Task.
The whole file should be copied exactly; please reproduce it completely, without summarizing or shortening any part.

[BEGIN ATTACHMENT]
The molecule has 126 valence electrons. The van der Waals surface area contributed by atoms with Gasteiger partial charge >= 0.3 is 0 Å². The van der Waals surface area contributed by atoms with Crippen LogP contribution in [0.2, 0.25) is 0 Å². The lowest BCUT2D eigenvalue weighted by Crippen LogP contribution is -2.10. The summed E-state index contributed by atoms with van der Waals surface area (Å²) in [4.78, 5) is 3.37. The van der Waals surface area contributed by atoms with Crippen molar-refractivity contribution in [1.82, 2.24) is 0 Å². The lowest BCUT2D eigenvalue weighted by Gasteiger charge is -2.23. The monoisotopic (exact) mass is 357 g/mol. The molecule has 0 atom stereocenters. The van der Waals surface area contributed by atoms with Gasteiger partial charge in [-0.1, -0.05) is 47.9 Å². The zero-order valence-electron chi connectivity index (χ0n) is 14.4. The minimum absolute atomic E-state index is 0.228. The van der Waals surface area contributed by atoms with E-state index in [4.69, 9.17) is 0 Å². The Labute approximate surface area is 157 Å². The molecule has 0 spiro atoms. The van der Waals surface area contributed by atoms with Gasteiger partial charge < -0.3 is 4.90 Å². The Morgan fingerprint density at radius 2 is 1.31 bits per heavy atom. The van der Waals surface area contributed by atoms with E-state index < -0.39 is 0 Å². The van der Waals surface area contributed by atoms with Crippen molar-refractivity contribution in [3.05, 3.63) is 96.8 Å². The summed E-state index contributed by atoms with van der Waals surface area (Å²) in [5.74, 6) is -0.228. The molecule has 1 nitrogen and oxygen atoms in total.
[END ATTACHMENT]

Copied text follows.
The molecule has 126 valence electrons. The van der Waals surface area contributed by atoms with Gasteiger partial charge >= 0.3 is 0 Å². The van der Waals surface area contributed by atoms with Crippen LogP contribution in [0.2, 0.25) is 0 Å². The lowest BCUT2D eigenvalue weighted by Crippen LogP contribution is -2.10. The summed E-state index contributed by atoms with van der Waals surface area (Å²) in [4.78, 5) is 3.37. The van der Waals surface area contributed by atoms with Crippen molar-refractivity contribution in [1.82, 2.24) is 0 Å². The lowest BCUT2D eigenvalue weighted by Gasteiger charge is -2.23. The monoisotopic (exact) mass is 357 g/mol. The molecule has 0 atom stereocenters. The van der Waals surface area contributed by atoms with Gasteiger partial charge in [-0.1, -0.05) is 47.9 Å². The zero-order valence-electron chi connectivity index (χ0n) is 14.4. The minimum absolute atomic E-state index is 0.228. The van der Waals surface area contributed by atoms with E-state index in [4.69, 9.17) is 0 Å². The Labute approximate surface area is 157 Å². The molecule has 0 spiro atoms. The van der Waals surface area contributed by atoms with Gasteiger partial charge < -0.3 is 4.90 Å². The Morgan fingerprint density at radius 2 is 1.31 bits per heavy atom. The van der Waals surface area contributed by atoms with E-state index < -0.39 is 0 Å². The van der Waals surface area contributed by atoms with Crippen molar-refractivity contribution in [3.05, 3.63) is 96.8 Å². The summed E-state index contributed by atoms with van der Waals surface area (Å²) in [5.74, 6) is -0.228. The molecule has 1 nitrogen and oxygen atoms in total.